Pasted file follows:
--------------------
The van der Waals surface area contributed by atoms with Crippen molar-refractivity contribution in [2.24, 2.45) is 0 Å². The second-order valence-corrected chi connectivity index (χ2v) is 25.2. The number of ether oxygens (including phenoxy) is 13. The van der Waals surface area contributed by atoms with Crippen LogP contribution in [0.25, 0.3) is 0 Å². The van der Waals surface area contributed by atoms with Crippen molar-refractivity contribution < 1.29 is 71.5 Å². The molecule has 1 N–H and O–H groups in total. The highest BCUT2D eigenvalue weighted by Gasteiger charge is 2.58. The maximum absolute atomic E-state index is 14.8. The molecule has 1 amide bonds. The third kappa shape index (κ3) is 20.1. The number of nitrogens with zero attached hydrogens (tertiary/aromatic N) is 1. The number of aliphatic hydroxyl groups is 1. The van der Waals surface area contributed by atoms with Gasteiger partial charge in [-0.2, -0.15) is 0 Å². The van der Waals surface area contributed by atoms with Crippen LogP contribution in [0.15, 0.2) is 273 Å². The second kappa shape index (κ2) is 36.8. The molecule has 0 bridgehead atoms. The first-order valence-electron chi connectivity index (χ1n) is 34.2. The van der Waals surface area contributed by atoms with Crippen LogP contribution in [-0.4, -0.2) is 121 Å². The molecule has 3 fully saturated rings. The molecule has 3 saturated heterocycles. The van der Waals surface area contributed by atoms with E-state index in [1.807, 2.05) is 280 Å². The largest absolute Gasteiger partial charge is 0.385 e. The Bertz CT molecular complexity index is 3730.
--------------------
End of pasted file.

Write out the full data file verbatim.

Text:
The van der Waals surface area contributed by atoms with Crippen molar-refractivity contribution in [2.24, 2.45) is 0 Å². The second-order valence-corrected chi connectivity index (χ2v) is 25.2. The number of ether oxygens (including phenoxy) is 13. The van der Waals surface area contributed by atoms with Crippen LogP contribution in [0.25, 0.3) is 0 Å². The van der Waals surface area contributed by atoms with Crippen molar-refractivity contribution < 1.29 is 71.5 Å². The molecule has 1 N–H and O–H groups in total. The highest BCUT2D eigenvalue weighted by Gasteiger charge is 2.58. The maximum absolute atomic E-state index is 14.8. The molecule has 1 amide bonds. The third kappa shape index (κ3) is 20.1. The number of nitrogens with zero attached hydrogens (tertiary/aromatic N) is 1. The number of aliphatic hydroxyl groups is 1. The van der Waals surface area contributed by atoms with Gasteiger partial charge in [-0.2, -0.15) is 0 Å². The van der Waals surface area contributed by atoms with Crippen LogP contribution in [0.15, 0.2) is 273 Å². The second kappa shape index (κ2) is 36.8. The molecule has 0 bridgehead atoms. The first-order valence-electron chi connectivity index (χ1n) is 34.2. The van der Waals surface area contributed by atoms with Crippen LogP contribution in [-0.4, -0.2) is 121 Å². The molecule has 3 fully saturated rings. The molecule has 3 saturated heterocycles. The van der Waals surface area contributed by atoms with E-state index in [1.807, 2.05) is 280 Å². The largest absolute Gasteiger partial charge is 0.385 e. The Bertz CT molecular complexity index is 3730.